A SALISBURY grandmother suffered a heart attack during a job centre assessment but was deemed fit to carry on.

Salena Hannah, 50, started suffering chest pains during an appointment and asked if she could be excused to see a doctor.

But she claims her pleas were ignored – and she was so terrified of having her benefits cut that she carried on with the interview.

She then rushed to an NHS walk-in centre, where doctors diagnosed a heart attack and inserted two stents.

Salena’s experience echoes the plot of the 2016 Ken Loach film, I, Daniel Blake, in which carpenter Daniel Blake is deemed fit to work despite suffering a heart attack.

She said: “I was feeling some really bad pains in my chest and I told her at least two or three times that I was in agony, but she just kept ignoring me.

“I said I needed to go to the NHS walk-in centre immediately, but it fell on deaf ears.

“I was living in fear of being sanctioned and just felt trapped. I didn’t think I could leave or I would have my benefits stopped.

“I was sweating profusely and must have looked very ill. I was with my grandson, and he looked concerned, but she didn’t.

“The way I was treated in that interview was a total disgrace.

“I was so worried about losing my benefits that I didn’t just get up and leave to go to hospital. I just sat there having a heart attack.”

Part-time chip shop worker Salena, who lives in Bemerton Heath, attended the Job Centre in Salisbury, on May 2 at 1pm.

She had been suffering with chest pains for about two weeks and took a couple of doses of angina medication before her appointment.

“My job is under 16 hours so I am forced to attend regular meetings, or my benefits might be stopped,” she explained.

After the 40-minute session was over Salena went straight to the local walk-in centre and was immediately taken by ambulance to Salisbury District Hospital.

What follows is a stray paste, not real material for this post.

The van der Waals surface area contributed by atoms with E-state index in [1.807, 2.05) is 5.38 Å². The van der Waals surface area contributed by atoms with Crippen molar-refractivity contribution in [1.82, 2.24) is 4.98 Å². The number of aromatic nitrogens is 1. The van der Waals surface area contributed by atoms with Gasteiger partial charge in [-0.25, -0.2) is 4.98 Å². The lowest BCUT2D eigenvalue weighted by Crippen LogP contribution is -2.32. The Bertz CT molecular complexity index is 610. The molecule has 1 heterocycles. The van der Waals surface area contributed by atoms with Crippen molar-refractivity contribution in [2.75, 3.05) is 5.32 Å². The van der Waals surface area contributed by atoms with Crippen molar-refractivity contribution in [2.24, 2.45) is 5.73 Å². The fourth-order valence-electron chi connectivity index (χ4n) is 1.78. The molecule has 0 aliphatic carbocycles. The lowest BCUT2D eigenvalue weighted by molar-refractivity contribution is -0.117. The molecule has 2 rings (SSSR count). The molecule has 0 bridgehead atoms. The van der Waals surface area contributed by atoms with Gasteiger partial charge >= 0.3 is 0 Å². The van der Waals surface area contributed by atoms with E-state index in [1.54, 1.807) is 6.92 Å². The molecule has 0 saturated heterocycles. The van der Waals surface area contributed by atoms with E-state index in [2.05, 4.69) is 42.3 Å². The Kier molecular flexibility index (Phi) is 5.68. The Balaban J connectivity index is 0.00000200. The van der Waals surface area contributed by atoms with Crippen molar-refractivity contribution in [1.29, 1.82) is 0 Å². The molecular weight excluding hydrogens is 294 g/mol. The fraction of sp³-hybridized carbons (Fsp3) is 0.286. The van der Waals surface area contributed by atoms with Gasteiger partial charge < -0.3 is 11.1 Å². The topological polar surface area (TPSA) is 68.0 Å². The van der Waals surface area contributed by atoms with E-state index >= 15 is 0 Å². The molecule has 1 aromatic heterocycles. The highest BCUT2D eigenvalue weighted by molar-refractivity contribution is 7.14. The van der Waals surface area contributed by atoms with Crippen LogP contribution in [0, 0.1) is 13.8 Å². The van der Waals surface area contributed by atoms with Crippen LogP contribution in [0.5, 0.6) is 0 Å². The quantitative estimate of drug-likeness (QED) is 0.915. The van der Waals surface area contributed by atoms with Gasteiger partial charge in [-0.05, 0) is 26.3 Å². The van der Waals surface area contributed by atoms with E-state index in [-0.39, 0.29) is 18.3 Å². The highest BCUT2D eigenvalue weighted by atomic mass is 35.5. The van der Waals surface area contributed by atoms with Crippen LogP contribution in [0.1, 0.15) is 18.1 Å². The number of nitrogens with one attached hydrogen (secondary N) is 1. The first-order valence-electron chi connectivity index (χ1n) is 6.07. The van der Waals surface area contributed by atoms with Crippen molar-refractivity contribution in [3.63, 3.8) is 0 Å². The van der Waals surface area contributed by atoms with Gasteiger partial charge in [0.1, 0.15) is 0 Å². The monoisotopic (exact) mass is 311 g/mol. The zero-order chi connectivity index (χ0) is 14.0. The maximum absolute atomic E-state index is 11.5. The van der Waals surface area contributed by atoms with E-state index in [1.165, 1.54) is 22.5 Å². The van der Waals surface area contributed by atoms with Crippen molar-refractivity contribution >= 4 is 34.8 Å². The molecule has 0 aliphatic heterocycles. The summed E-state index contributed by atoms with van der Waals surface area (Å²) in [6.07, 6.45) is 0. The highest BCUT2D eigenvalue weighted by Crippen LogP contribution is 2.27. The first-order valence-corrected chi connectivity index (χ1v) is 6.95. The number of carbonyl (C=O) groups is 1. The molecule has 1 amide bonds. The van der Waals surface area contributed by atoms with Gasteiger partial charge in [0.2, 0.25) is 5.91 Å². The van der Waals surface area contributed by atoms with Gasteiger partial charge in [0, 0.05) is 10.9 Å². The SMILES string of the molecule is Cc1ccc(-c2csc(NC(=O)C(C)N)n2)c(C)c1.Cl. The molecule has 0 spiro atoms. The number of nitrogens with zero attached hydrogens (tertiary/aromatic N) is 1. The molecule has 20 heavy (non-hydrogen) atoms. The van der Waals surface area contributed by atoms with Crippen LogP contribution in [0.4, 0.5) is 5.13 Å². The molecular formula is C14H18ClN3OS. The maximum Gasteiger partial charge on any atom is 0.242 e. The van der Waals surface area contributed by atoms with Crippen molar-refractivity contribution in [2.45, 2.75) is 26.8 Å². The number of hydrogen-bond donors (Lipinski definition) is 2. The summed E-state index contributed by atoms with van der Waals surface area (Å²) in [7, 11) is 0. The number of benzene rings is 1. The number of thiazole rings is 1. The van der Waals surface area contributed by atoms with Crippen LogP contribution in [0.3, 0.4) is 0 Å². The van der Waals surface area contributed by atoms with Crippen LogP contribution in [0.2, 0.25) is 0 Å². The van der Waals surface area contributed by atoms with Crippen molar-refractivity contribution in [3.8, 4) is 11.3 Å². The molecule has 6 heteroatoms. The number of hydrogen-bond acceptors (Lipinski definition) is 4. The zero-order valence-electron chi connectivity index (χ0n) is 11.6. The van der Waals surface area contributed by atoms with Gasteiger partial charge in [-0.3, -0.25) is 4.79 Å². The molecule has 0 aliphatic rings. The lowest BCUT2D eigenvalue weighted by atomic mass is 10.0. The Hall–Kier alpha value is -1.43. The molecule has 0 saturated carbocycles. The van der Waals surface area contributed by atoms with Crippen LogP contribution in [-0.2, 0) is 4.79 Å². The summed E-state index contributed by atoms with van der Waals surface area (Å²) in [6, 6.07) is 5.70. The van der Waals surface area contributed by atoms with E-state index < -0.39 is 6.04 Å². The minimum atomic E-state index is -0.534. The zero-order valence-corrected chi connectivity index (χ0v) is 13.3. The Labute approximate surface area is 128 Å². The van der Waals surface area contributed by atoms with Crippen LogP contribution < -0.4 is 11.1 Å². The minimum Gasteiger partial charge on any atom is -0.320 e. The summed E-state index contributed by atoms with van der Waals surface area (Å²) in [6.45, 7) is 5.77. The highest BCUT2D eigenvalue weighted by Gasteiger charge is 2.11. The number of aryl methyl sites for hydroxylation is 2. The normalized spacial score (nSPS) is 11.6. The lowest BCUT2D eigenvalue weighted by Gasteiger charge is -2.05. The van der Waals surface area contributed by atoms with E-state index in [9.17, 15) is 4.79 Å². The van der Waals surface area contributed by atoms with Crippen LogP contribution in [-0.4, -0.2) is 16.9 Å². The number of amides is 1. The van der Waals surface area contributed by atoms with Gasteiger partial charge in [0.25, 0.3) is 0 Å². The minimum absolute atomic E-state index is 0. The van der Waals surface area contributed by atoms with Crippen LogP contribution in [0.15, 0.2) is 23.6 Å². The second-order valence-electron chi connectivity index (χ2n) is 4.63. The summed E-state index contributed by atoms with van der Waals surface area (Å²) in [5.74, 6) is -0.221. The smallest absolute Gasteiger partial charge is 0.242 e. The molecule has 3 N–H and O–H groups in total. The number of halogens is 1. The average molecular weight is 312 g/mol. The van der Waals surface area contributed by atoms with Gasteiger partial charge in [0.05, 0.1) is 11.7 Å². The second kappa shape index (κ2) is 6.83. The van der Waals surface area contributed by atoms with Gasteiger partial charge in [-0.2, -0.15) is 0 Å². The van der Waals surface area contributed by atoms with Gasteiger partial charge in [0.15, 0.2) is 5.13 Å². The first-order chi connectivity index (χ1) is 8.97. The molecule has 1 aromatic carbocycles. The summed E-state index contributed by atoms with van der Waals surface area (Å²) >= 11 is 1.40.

“They did some blood tests and told me I had suffered a heart attack, my first ever,” she said.

“They inserted two stents into my arteries and I was kept in hospital for three days.

“Eventually they let me out and within an hour of being at home, the pains returned and I went back to the hospital, this time they inserted three stents, and kept me in for a further few days.

“I have been signed off for a month and I am now on ESA rather than JSA.”

Commenting on Salena’s experience, Dr Wanda Wyporska, Executive Director of The Equality Trust, said: “It’s disgusting to see how some of the most vulnerable people in society are treated.

“What’s even worse is that these people are doing everything that’s asked of them.

“They’re going out to work everyday, or desperately searching for work, trying to look after themselves and their family, and yet they’re treated with contempt.”

Tim Roache, GMB General Secretary, said:”When you hear stories like this, you have to wonder if all compassion has been completely ripped from our system by continued austerity and cuts to front line services.

“We’re talking about people’s actual lives here, their health, their families, not numbers on a spreadsheets or theoretical targets.

“It’s heartbreaking, and what’s so frustrating is that it doesn’t need to be this way.”

A spokesperson for the Department for Work and Pensions said: “We would always encourage claimants who suddenly fall ill to seek medical attention, or to speak to a member of staff for assistance.”